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'File 8/15 Arab Series - 1933-1939' [‎95r] (189/434)

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The record is made up of 1 file (214 folios). It was created in 31 Aug 1933-20 Mar 1939. It was written in English and French. The original is part of the British Library: India Office The department of the British Government to which the Government of India reported between 1858 and 1947. The successor to the Court of Directors. Records and Private Papers.

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Enclosure 5 to Serial No. (33).
Demi-official letter from Mr. R. S. Champion, Political Secretary, Aden to
Mr. Max Nurock, Chief Secretary's Office, Palestine, No. 0.1189 dated
the 23rd of March 1932.
AVith reference to your demi-official letter No. I.|552|31 of the 31st January
1932 regarding the national status of Jews in the Yemen, 1 have made a number
of independent enquiries from my Agents in that country, and from Jews of
A emem stock in Aden, one of whom is a well-known and prosperous merchant of
San’a.
The following information will serve, not only to answer your specific ques-
• lion, but to give you an impression of the social position of the Imam’s Jewish
subjects :—
(a) .There is no formal Nationality Law in the Yemen, the national status
of the inhabitants of which is regulated by custom or by the Imam’s
decree.
(/>) Jews born or having their permanent resident in the Imam’s terri
tories, and not having other nationality, are considered to be his
subjects. I presume that foreign nationals residing in the Yemen
and their children born in the Yemen do not lose their foreign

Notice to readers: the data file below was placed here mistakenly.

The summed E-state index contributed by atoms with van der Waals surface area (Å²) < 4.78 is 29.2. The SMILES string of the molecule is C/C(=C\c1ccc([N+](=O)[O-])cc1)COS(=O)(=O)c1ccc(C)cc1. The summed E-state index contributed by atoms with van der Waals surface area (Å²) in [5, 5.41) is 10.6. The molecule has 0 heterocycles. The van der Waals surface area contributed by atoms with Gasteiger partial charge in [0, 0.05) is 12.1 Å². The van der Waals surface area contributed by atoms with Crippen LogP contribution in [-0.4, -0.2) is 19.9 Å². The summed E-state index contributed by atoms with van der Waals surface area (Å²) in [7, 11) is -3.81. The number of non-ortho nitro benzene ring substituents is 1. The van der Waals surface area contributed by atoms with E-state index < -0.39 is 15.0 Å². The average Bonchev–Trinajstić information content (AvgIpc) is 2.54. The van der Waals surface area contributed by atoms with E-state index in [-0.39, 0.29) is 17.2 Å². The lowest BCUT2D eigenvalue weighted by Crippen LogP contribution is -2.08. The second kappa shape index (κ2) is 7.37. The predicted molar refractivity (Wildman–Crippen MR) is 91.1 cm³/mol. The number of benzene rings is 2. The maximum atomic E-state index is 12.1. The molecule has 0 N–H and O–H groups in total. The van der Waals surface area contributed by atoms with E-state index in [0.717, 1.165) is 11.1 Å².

nationality save by their own act, in the absence of specific Yemeni
law in that respect. This question has, as far as I know, never been
tested.
(c) The Imam appears to be reluctant to allow his Jewish subjects to
emigrate. If the prospective emigrant is poor and owns no pro
perty he is obliged to provide a surety against his return ; if he
owns property he must transfer it to administration by the Imam
and can recover it on his return to the country. There is a special
department in San’a for the administration of such trust estates.
(d) The Jewish subjects of the Imam between the ages of 13 and 60, and
male, pay a poll tax annually. The tax is assessed in three grades,
of M. T. dollars 4, 2 or 1, in accordance with the financial status of
the tax-payer. No other direct tax is levied on Jews. Customs
duties are levied irrespective of race or creed.
(e) There is a Rabbinical Court in San’a with jurisdiction in disputes
between Jews, but such cases may also be heard bv a Moslem Qadhi
specially appointed for the purpose. “ Mixed ” cases go to the
Shar’ia Court, where however (I am informed) Jewish evidence
against a Moslem is not accepted.
(/) Jews in the Yemen are permitted to manufacture and consume
“ arak ” and wine in Jewish quarters, but are prohibited from
selling or distributing such liquor to Moslems. (In this connection
cf. Aden Political Intelligence Summary, paragraph 1858.)
(g) Jewish children, having no parents or other relations and no means
of support, are collected and absorbed into the Moslem Orphanage
in San’a where they grow up as Moslems without distinction from
their fellow orphans. I do not know the method of their conversion
nor at what stage it is effected. And although there was at one
time a good deal of talk about it in Jewish circles here, I do not